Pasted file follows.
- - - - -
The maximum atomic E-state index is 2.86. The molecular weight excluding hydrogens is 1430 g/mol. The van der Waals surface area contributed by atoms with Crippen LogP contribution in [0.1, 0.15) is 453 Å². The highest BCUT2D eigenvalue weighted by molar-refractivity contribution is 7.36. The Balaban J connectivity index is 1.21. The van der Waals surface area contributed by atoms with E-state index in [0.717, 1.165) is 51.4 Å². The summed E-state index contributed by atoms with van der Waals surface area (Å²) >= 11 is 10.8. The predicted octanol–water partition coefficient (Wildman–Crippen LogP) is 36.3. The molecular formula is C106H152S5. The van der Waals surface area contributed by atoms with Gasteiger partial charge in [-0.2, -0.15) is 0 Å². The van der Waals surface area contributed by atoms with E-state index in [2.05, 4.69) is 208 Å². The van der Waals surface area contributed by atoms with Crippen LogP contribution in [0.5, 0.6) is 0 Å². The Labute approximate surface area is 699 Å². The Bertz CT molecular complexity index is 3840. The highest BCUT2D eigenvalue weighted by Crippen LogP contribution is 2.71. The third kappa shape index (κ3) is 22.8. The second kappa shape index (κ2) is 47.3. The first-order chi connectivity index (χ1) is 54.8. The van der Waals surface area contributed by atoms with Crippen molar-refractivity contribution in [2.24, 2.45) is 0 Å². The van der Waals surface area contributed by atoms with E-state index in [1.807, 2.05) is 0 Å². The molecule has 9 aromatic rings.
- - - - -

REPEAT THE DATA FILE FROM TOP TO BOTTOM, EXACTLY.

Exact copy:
The maximum atomic E-state index is 2.86. The molecular weight excluding hydrogens is 1430 g/mol. The van der Waals surface area contributed by atoms with Crippen LogP contribution in [0.1, 0.15) is 453 Å². The highest BCUT2D eigenvalue weighted by molar-refractivity contribution is 7.36. The Balaban J connectivity index is 1.21. The van der Waals surface area contributed by atoms with E-state index in [0.717, 1.165) is 51.4 Å². The summed E-state index contributed by atoms with van der Waals surface area (Å²) >= 11 is 10.8. The predicted octanol–water partition coefficient (Wildman–Crippen LogP) is 36.3. The molecular formula is C106H152S5. The van der Waals surface area contributed by atoms with Gasteiger partial charge in [-0.2, -0.15) is 0 Å². The van der Waals surface area contributed by atoms with E-state index in [2.05, 4.69) is 208 Å². The van der Waals surface area contributed by atoms with Crippen LogP contribution in [0.5, 0.6) is 0 Å². The Labute approximate surface area is 699 Å². The Bertz CT molecular complexity index is 3840. The highest BCUT2D eigenvalue weighted by Crippen LogP contribution is 2.71. The third kappa shape index (κ3) is 22.8. The second kappa shape index (κ2) is 47.3. The first-order chi connectivity index (χ1) is 54.8. The van der Waals surface area contributed by atoms with Crippen molar-refractivity contribution in [2.24, 2.45) is 0 Å². The van der Waals surface area contributed by atoms with E-state index in [1.807, 2.05) is 0 Å². The molecule has 9 aromatic rings.